31 August 2006
Foodbanks see gambling woes
Poverty and gambling remain inextricably tied, with people in poor areas lured by a sense of false hope.
A routine survey of those using Salvation Army foodbanks shows a disproportionately high number of their clients have gambling problems.
Major Lynette Hutson, the Army’s national manager for Addictions and Supportive Accommodation Services, said government and the gambling sector continued to under-estimate the extent of the problem among those who could least afford to lose their money.
“If the people we talk with at our foodbanks are in work, they might typically earn $300 a week. Spending a quarter of that on pokies, at the casino or on Lotto, leaves little if anything to pay the everyday bills.
“It doesn’t matter where we are talking about in New Zealand, poverty is always the constant.”
Major Hutson said that while there had been a decrease in pubs and clubs with pokie machines, they were still concentrated in poorer areas.
“These are the people who can least afford to gamble. But they are wooed by a faint glimmer of false hope. The problem spirals until it affects all areas of their lives, their jobs, their families, their friends.”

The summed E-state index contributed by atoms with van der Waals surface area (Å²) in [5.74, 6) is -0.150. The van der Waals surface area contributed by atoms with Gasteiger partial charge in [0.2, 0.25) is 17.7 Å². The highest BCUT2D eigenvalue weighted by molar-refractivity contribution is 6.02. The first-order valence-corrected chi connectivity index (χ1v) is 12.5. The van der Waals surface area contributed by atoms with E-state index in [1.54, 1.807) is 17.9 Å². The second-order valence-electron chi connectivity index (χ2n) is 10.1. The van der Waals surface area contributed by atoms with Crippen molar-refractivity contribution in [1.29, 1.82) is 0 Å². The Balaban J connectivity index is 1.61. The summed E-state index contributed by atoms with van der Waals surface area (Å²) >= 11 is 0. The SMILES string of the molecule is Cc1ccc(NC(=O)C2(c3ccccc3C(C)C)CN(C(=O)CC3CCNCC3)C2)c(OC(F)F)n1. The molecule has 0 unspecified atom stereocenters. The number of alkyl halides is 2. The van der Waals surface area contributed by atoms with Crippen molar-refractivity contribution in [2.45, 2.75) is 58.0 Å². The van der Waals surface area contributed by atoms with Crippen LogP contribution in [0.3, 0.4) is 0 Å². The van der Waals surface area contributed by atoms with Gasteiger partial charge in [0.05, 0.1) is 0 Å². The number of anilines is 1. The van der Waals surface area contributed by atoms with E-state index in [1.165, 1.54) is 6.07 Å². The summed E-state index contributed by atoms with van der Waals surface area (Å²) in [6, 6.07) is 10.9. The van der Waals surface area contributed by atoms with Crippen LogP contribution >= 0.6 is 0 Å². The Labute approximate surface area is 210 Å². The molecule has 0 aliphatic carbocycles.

The Salvation Army began surveying users of some of its foodbanks in 2003. Of those seeking foodbank help, 14 per cent admitted to gambling problems – against the national average of 1.35 per cent.
Major Hutson said those figures remained largely unchanged and the foodbanks continued to survey clients to identify whether they had a gambling problem, for which they needed help.
“An alarming trend is that the majority of those affected by problem gambling are in families with dependent children. There is also a high prevalence of Maori and Pacific Island women.”
Major Hutson is calling on government to increase the problem gambling levy. The Ministry of Health is currently asking for submissions on its Preventing and Minimising Gambling Harm: 2007-2010: Consultation Document. It includes a three-year service plan, problem gambling needs assessment and problem gambling levy calculations. Submissions close September 29.
Under the proposal, gambling outlets will be required to fund the levy to the tune of approximately $23 million a year over the next three years – compared with player losses of $5 million a day.
“The levy needs to be increased so we can more actively respond to what has become a huge problem in many communities. Gambling is so insidious and tends to be far more hidden. Addictions to drugs and alcohol emerge more quickly because you can see the effects of abuse.”
Hutson cites the case of one client who worked 72 hours a week to support his wife and three children.
“He was looking for a way to ease the burden and gambling gave him an illusion that he was going to make some money. He felt hopeful. But in reality, he lost his home, his wife, access to his children, his job and his health.”
Hutson said it was not uncommon to go into the homes of those who admitted gambling problems and find they had sold everything of value, including children’s beds, the fridge and the washing machine.
* Source: Department of Internal Affairs, www.dia.govt.nz